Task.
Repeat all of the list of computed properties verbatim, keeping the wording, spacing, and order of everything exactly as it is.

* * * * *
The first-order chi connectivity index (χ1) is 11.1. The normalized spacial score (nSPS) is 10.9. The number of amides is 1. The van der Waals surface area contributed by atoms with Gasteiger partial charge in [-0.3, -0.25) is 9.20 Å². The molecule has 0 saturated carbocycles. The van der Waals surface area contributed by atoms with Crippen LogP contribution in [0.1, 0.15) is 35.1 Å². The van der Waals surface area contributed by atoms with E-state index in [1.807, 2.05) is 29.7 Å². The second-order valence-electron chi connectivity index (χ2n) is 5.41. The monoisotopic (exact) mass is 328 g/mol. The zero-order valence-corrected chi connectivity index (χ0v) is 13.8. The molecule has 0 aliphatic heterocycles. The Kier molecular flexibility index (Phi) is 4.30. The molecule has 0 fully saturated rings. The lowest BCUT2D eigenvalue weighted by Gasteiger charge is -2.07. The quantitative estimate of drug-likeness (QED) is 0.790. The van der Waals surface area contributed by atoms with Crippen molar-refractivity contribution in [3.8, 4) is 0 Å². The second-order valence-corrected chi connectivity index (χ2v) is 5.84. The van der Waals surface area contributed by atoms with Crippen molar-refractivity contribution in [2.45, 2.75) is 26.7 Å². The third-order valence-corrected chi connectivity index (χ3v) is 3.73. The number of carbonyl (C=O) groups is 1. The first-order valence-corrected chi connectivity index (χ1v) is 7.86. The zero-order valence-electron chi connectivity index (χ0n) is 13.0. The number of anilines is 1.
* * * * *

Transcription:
The first-order chi connectivity index (χ1) is 11.1. The normalized spacial score (nSPS) is 10.9. The number of amides is 1. The van der Waals surface area contributed by atoms with Gasteiger partial charge in [-0.3, -0.25) is 9.20 Å². The molecule has 0 saturated carbocycles. The van der Waals surface area contributed by atoms with Crippen LogP contribution in [0.1, 0.15) is 35.1 Å². The van der Waals surface area contributed by atoms with E-state index in [1.807, 2.05) is 29.7 Å². The second-order valence-electron chi connectivity index (χ2n) is 5.41. The monoisotopic (exact) mass is 328 g/mol. The zero-order valence-corrected chi connectivity index (χ0v) is 13.8. The molecule has 0 aliphatic heterocycles. The Kier molecular flexibility index (Phi) is 4.30. The molecule has 0 fully saturated rings. The lowest BCUT2D eigenvalue weighted by Gasteiger charge is -2.07. The quantitative estimate of drug-likeness (QED) is 0.790. The van der Waals surface area contributed by atoms with Crippen molar-refractivity contribution in [3.8, 4) is 0 Å². The second-order valence-corrected chi connectivity index (χ2v) is 5.84. The van der Waals surface area contributed by atoms with Crippen molar-refractivity contribution in [2.45, 2.75) is 26.7 Å². The third-order valence-corrected chi connectivity index (χ3v) is 3.73. The number of carbonyl (C=O) groups is 1. The first-order valence-corrected chi connectivity index (χ1v) is 7.86. The zero-order valence-electron chi connectivity index (χ0n) is 13.0. The number of anilines is 1.